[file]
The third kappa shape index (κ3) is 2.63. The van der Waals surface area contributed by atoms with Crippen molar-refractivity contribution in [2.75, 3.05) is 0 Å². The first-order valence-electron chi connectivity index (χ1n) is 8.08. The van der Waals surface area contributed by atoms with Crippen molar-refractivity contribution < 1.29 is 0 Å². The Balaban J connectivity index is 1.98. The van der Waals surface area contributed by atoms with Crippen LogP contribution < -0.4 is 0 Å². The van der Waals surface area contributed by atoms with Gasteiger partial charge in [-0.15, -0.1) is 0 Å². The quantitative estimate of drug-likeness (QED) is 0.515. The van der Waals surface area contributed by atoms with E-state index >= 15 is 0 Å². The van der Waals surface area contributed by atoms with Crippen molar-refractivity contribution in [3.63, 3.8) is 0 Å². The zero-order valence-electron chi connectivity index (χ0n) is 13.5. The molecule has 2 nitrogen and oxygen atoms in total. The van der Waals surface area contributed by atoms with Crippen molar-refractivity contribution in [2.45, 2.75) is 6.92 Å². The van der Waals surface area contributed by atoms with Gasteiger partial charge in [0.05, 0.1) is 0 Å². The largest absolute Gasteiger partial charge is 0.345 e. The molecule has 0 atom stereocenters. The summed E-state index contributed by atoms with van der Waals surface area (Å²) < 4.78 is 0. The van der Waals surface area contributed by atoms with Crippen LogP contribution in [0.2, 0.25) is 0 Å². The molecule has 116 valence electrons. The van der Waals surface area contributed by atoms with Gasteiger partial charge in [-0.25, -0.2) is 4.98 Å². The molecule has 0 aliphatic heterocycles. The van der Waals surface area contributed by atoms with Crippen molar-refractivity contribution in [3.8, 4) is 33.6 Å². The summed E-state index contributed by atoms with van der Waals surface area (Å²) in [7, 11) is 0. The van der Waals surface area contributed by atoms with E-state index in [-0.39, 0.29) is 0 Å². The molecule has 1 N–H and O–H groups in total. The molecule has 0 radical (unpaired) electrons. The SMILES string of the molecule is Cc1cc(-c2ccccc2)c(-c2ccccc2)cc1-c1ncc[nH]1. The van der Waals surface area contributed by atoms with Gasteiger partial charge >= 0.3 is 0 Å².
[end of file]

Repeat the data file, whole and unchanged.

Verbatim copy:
The third kappa shape index (κ3) is 2.63. The van der Waals surface area contributed by atoms with Crippen molar-refractivity contribution in [2.75, 3.05) is 0 Å². The first-order valence-electron chi connectivity index (χ1n) is 8.08. The van der Waals surface area contributed by atoms with Crippen molar-refractivity contribution < 1.29 is 0 Å². The Balaban J connectivity index is 1.98. The van der Waals surface area contributed by atoms with Crippen LogP contribution < -0.4 is 0 Å². The van der Waals surface area contributed by atoms with Gasteiger partial charge in [-0.15, -0.1) is 0 Å². The quantitative estimate of drug-likeness (QED) is 0.515. The van der Waals surface area contributed by atoms with E-state index >= 15 is 0 Å². The van der Waals surface area contributed by atoms with Crippen molar-refractivity contribution in [3.63, 3.8) is 0 Å². The zero-order valence-electron chi connectivity index (χ0n) is 13.5. The molecule has 2 nitrogen and oxygen atoms in total. The van der Waals surface area contributed by atoms with Crippen molar-refractivity contribution in [2.45, 2.75) is 6.92 Å². The van der Waals surface area contributed by atoms with Gasteiger partial charge in [0.05, 0.1) is 0 Å². The largest absolute Gasteiger partial charge is 0.345 e. The molecule has 0 atom stereocenters. The summed E-state index contributed by atoms with van der Waals surface area (Å²) < 4.78 is 0. The van der Waals surface area contributed by atoms with Crippen LogP contribution in [0.2, 0.25) is 0 Å². The molecule has 116 valence electrons. The van der Waals surface area contributed by atoms with Gasteiger partial charge in [-0.25, -0.2) is 4.98 Å². The molecule has 0 aliphatic heterocycles. The van der Waals surface area contributed by atoms with Crippen molar-refractivity contribution in [3.8, 4) is 33.6 Å². The summed E-state index contributed by atoms with van der Waals surface area (Å²) in [7, 11) is 0. The van der Waals surface area contributed by atoms with E-state index in [-0.39, 0.29) is 0 Å². The molecule has 1 N–H and O–H groups in total. The molecule has 0 radical (unpaired) electrons. The SMILES string of the molecule is Cc1cc(-c2ccccc2)c(-c2ccccc2)cc1-c1ncc[nH]1. The van der Waals surface area contributed by atoms with Gasteiger partial charge >= 0.3 is 0 Å².